This disposition is not appropriate for publication and may not be cited to or by the courts of this circuit except as provided by 9th Cir.R. 36-3
As the Director notes, even if Olsen's rejected evidence were sufficient to establish that he maintained the required contact with the OWCP, Olsen's undisputed failure to complete his coursework, to provide his grades to his counselor, and to attend the 1986 summer session constitutes a failure "to cooperate" with the OWCP, and thus independently supports termination of Olsen's vocational training. Any error by the ALJ with respect to the admission of evidence is therefore rendered harmless
Olsen argues that certain language contained in the written decisions issued by the ALJ and the Board--e.g. that Olsen's benefits are terminated and that he is entitled to "no further rehabilitation benefits"--is ambiguous. Olsen maintains that these statements may be reasonably construed as either a termination of benefits under the program pursued by Olsen in 1986, or alternatively, as a bar to all of Olsen's further attempts at rehabilitation. Olsen asserts that if the latter interpretation is adopted, the ALJ and the Board were without any statutory or regulatory authority to make such an order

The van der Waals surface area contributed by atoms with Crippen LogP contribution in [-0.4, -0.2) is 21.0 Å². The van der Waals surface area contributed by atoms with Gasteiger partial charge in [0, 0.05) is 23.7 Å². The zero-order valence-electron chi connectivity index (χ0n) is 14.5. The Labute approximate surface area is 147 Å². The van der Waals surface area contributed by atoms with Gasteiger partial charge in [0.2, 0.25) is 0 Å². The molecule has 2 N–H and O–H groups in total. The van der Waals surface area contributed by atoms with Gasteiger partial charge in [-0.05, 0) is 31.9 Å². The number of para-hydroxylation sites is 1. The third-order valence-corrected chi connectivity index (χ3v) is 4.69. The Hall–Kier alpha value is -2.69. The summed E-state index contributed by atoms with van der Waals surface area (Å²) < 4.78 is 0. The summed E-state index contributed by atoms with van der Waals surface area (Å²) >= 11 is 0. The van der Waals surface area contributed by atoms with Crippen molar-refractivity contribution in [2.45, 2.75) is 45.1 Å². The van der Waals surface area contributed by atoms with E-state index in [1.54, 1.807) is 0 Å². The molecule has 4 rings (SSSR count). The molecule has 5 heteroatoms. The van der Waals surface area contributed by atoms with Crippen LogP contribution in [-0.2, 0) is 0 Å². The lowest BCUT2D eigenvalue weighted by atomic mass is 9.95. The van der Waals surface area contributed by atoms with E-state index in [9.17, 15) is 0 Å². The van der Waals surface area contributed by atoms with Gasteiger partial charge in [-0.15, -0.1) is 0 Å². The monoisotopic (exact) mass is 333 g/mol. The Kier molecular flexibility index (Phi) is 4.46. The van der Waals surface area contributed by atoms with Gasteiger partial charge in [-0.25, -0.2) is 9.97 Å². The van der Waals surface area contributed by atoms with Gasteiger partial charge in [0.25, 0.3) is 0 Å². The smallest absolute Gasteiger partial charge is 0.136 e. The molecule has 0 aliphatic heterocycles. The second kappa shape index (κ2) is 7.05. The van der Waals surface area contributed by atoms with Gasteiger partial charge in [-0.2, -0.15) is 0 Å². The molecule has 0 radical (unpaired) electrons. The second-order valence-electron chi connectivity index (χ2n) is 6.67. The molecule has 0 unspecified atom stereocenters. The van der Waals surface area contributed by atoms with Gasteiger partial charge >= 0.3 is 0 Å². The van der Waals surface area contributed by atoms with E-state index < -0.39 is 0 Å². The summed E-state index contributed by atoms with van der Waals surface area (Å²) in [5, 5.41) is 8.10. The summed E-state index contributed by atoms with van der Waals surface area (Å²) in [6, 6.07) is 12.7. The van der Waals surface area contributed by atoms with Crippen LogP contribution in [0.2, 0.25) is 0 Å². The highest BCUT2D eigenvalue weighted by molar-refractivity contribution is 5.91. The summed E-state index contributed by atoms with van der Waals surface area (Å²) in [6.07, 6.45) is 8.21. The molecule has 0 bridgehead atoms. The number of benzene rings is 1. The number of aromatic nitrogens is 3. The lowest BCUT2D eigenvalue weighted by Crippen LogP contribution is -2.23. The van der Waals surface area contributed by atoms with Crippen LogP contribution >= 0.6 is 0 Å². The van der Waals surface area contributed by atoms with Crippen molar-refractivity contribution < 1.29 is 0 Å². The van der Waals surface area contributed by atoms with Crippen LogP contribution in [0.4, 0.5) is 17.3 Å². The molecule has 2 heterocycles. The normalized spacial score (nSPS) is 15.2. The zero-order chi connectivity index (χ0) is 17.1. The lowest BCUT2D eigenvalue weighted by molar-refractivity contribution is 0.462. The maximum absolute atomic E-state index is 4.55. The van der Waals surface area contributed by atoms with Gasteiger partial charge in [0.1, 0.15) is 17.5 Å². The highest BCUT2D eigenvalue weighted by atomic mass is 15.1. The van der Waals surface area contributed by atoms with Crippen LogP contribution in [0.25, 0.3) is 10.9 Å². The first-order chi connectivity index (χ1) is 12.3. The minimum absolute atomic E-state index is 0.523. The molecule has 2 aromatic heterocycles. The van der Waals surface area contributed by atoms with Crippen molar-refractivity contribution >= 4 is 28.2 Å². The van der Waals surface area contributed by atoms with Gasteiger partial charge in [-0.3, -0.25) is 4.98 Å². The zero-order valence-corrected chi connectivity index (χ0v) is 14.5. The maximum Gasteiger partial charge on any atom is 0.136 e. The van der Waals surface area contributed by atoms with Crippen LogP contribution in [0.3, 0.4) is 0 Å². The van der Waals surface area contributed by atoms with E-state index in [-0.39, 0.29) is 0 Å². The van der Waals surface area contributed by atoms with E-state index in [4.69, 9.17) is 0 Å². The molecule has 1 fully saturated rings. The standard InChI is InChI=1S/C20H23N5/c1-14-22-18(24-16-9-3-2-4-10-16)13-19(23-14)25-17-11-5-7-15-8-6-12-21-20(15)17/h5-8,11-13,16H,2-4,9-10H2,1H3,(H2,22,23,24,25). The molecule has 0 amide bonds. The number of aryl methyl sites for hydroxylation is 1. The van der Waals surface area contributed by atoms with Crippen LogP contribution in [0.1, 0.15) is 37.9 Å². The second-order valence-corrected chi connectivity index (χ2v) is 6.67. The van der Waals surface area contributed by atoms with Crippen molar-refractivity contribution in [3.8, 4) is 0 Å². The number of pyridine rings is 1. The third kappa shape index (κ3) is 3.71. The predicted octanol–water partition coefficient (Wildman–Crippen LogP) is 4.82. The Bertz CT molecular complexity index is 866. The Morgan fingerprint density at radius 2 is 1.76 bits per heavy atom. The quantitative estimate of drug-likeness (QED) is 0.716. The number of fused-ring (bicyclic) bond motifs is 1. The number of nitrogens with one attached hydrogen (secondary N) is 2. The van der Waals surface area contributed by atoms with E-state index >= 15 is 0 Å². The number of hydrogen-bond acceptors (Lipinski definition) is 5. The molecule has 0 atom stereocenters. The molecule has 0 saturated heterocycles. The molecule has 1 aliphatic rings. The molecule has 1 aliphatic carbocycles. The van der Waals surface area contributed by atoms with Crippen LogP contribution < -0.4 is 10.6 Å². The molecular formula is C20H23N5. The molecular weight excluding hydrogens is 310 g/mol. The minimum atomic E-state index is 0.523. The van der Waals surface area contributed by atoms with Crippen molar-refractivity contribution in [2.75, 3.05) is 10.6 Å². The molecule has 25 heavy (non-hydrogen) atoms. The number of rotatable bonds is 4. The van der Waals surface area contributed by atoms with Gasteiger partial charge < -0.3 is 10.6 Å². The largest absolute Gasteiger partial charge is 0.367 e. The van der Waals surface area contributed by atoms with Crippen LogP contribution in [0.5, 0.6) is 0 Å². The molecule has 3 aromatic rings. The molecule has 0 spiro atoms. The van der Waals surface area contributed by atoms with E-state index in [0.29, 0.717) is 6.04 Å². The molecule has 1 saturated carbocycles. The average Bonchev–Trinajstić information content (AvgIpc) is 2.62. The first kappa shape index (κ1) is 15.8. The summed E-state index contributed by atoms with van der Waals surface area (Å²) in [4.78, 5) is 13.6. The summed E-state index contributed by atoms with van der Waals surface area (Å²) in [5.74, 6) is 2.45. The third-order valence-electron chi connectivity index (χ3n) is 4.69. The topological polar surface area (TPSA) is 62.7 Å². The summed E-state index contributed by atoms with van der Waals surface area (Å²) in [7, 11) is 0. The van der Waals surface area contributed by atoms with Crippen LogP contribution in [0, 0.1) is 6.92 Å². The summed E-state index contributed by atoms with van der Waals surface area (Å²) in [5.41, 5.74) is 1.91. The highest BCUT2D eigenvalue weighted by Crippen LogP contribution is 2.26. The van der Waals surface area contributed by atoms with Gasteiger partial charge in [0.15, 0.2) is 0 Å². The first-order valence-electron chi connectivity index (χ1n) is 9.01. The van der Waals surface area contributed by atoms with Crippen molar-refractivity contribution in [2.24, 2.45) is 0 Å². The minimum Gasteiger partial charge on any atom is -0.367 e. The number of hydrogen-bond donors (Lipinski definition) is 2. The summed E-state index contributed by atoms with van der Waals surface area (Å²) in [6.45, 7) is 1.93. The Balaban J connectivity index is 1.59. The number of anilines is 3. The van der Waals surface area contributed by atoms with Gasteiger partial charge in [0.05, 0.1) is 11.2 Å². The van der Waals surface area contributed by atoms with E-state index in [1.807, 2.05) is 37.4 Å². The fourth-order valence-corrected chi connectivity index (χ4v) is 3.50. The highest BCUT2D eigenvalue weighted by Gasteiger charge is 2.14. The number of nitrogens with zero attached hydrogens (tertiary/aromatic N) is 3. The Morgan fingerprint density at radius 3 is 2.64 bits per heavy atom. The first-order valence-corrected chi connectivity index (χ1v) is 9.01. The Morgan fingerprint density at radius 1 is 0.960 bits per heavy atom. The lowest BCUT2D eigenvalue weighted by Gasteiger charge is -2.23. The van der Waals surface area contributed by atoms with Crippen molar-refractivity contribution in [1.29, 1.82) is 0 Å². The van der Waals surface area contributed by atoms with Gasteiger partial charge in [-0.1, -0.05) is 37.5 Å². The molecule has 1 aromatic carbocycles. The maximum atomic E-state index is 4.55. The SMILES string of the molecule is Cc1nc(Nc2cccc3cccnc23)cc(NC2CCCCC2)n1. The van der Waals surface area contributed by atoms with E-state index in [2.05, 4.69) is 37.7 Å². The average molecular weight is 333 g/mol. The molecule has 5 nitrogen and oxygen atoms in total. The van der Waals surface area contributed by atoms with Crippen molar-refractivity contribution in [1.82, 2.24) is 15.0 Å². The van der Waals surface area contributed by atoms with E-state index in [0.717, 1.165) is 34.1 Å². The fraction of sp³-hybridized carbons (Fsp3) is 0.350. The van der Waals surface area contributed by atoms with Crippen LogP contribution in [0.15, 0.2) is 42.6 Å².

While we note that the Director expressly disagrees that the written orders by the Board and the ALJ are susceptible to Olsen's dual interpretations, and states that any limitation on Olsen's future vocational rehabilitation clearly would be improper, the question of Olsen's eligibility for uncertain future benefits is not properly before us.